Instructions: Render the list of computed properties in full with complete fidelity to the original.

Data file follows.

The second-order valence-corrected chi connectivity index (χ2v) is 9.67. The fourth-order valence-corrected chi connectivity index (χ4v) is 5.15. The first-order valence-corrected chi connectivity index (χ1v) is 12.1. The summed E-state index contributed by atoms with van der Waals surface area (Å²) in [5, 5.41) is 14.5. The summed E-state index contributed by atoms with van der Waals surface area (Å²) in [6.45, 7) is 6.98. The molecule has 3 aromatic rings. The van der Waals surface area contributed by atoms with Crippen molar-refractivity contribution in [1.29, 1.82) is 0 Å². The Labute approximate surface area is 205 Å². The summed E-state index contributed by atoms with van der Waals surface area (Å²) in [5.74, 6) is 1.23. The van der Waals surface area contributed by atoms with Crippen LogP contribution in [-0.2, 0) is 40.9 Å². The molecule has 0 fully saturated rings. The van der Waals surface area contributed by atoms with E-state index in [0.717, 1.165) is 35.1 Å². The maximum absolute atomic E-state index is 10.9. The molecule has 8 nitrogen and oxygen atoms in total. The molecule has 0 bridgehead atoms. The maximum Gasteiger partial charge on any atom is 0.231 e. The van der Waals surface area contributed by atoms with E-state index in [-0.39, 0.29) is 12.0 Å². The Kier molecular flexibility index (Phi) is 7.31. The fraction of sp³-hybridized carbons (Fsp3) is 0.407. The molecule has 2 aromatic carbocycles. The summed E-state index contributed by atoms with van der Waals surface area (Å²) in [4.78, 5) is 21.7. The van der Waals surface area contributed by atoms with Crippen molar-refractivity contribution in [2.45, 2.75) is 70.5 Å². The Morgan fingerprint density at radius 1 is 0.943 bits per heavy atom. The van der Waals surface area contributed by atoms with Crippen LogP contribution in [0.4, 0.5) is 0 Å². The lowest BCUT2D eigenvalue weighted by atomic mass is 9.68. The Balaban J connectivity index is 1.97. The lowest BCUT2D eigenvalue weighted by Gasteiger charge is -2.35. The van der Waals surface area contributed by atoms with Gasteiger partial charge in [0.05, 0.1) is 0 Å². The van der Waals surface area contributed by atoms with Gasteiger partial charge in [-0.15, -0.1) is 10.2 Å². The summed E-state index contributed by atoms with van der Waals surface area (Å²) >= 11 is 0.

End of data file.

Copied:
The second-order valence-corrected chi connectivity index (χ2v) is 9.67. The fourth-order valence-corrected chi connectivity index (χ4v) is 5.15. The first-order valence-corrected chi connectivity index (χ1v) is 12.1. The summed E-state index contributed by atoms with van der Waals surface area (Å²) in [5, 5.41) is 14.5. The summed E-state index contributed by atoms with van der Waals surface area (Å²) in [6.45, 7) is 6.98. The molecule has 3 aromatic rings. The van der Waals surface area contributed by atoms with Crippen molar-refractivity contribution in [1.29, 1.82) is 0 Å². The Labute approximate surface area is 205 Å². The summed E-state index contributed by atoms with van der Waals surface area (Å²) in [5.74, 6) is 1.23. The van der Waals surface area contributed by atoms with Crippen LogP contribution in [-0.2, 0) is 40.9 Å². The molecule has 0 fully saturated rings. The van der Waals surface area contributed by atoms with E-state index in [0.717, 1.165) is 35.1 Å². The maximum absolute atomic E-state index is 10.9. The molecule has 8 nitrogen and oxygen atoms in total. The molecule has 0 bridgehead atoms. The maximum Gasteiger partial charge on any atom is 0.231 e. The van der Waals surface area contributed by atoms with E-state index in [-0.39, 0.29) is 12.0 Å². The Kier molecular flexibility index (Phi) is 7.31. The fraction of sp³-hybridized carbons (Fsp3) is 0.407. The molecule has 2 aromatic carbocycles. The summed E-state index contributed by atoms with van der Waals surface area (Å²) in [4.78, 5) is 21.7. The van der Waals surface area contributed by atoms with Crippen molar-refractivity contribution in [2.45, 2.75) is 70.5 Å². The Morgan fingerprint density at radius 1 is 0.943 bits per heavy atom. The van der Waals surface area contributed by atoms with Crippen LogP contribution in [0.4, 0.5) is 0 Å². The lowest BCUT2D eigenvalue weighted by atomic mass is 9.68. The Balaban J connectivity index is 1.97. The lowest BCUT2D eigenvalue weighted by Gasteiger charge is -2.35. The van der Waals surface area contributed by atoms with Gasteiger partial charge in [0.05, 0.1) is 0 Å². The van der Waals surface area contributed by atoms with Gasteiger partial charge in [-0.15, -0.1) is 10.2 Å². The summed E-state index contributed by atoms with van der Waals surface area (Å²) >= 11 is 0.